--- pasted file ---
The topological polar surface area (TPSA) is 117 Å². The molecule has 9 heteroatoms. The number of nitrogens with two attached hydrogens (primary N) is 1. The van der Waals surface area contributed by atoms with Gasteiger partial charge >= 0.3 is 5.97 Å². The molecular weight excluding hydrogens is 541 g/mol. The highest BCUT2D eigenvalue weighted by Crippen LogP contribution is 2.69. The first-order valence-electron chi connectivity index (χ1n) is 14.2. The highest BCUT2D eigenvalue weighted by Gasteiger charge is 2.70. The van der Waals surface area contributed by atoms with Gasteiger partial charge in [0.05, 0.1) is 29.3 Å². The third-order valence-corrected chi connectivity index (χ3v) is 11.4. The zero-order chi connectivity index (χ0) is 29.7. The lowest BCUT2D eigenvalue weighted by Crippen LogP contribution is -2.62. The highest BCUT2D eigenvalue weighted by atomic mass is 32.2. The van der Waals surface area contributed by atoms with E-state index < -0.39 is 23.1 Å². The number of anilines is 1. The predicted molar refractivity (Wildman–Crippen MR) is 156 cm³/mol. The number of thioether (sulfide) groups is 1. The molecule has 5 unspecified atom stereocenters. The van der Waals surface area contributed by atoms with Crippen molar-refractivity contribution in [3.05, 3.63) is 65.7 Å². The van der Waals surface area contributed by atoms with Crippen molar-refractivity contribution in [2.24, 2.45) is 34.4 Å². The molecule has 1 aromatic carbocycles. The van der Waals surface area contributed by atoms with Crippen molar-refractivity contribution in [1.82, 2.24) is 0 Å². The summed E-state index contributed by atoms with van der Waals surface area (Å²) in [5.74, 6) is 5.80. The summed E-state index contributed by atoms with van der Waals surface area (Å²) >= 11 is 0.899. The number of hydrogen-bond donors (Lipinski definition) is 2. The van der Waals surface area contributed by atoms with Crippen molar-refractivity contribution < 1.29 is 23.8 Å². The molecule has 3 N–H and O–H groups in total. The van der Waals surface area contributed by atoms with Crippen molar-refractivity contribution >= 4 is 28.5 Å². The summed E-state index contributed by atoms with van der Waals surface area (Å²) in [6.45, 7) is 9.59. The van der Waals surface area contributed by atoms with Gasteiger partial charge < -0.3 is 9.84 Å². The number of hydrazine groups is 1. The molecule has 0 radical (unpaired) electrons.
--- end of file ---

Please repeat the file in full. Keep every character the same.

The topological polar surface area (TPSA) is 117 Å². The molecule has 9 heteroatoms. The number of nitrogens with two attached hydrogens (primary N) is 1. The van der Waals surface area contributed by atoms with Gasteiger partial charge >= 0.3 is 5.97 Å². The molecular weight excluding hydrogens is 541 g/mol. The highest BCUT2D eigenvalue weighted by Crippen LogP contribution is 2.69. The first-order valence-electron chi connectivity index (χ1n) is 14.2. The highest BCUT2D eigenvalue weighted by Gasteiger charge is 2.70. The van der Waals surface area contributed by atoms with Gasteiger partial charge in [0.05, 0.1) is 29.3 Å². The third-order valence-corrected chi connectivity index (χ3v) is 11.4. The zero-order chi connectivity index (χ0) is 29.7. The lowest BCUT2D eigenvalue weighted by Crippen LogP contribution is -2.62. The highest BCUT2D eigenvalue weighted by atomic mass is 32.2. The van der Waals surface area contributed by atoms with E-state index < -0.39 is 23.1 Å². The number of anilines is 1. The predicted molar refractivity (Wildman–Crippen MR) is 156 cm³/mol. The number of thioether (sulfide) groups is 1. The molecule has 5 unspecified atom stereocenters. The van der Waals surface area contributed by atoms with Crippen molar-refractivity contribution in [3.05, 3.63) is 65.7 Å². The van der Waals surface area contributed by atoms with Crippen molar-refractivity contribution in [2.24, 2.45) is 34.4 Å². The molecule has 1 aromatic carbocycles. The van der Waals surface area contributed by atoms with Crippen molar-refractivity contribution in [1.82, 2.24) is 0 Å². The summed E-state index contributed by atoms with van der Waals surface area (Å²) in [5.74, 6) is 5.80. The summed E-state index contributed by atoms with van der Waals surface area (Å²) >= 11 is 0.899. The number of hydrogen-bond donors (Lipinski definition) is 2. The van der Waals surface area contributed by atoms with Crippen molar-refractivity contribution < 1.29 is 23.8 Å². The molecule has 3 N–H and O–H groups in total. The van der Waals surface area contributed by atoms with Crippen molar-refractivity contribution >= 4 is 28.5 Å². The summed E-state index contributed by atoms with van der Waals surface area (Å²) in [6.45, 7) is 9.59. The van der Waals surface area contributed by atoms with Gasteiger partial charge < -0.3 is 9.84 Å². The number of hydrazine groups is 1. The molecule has 0 radical (unpaired) electrons.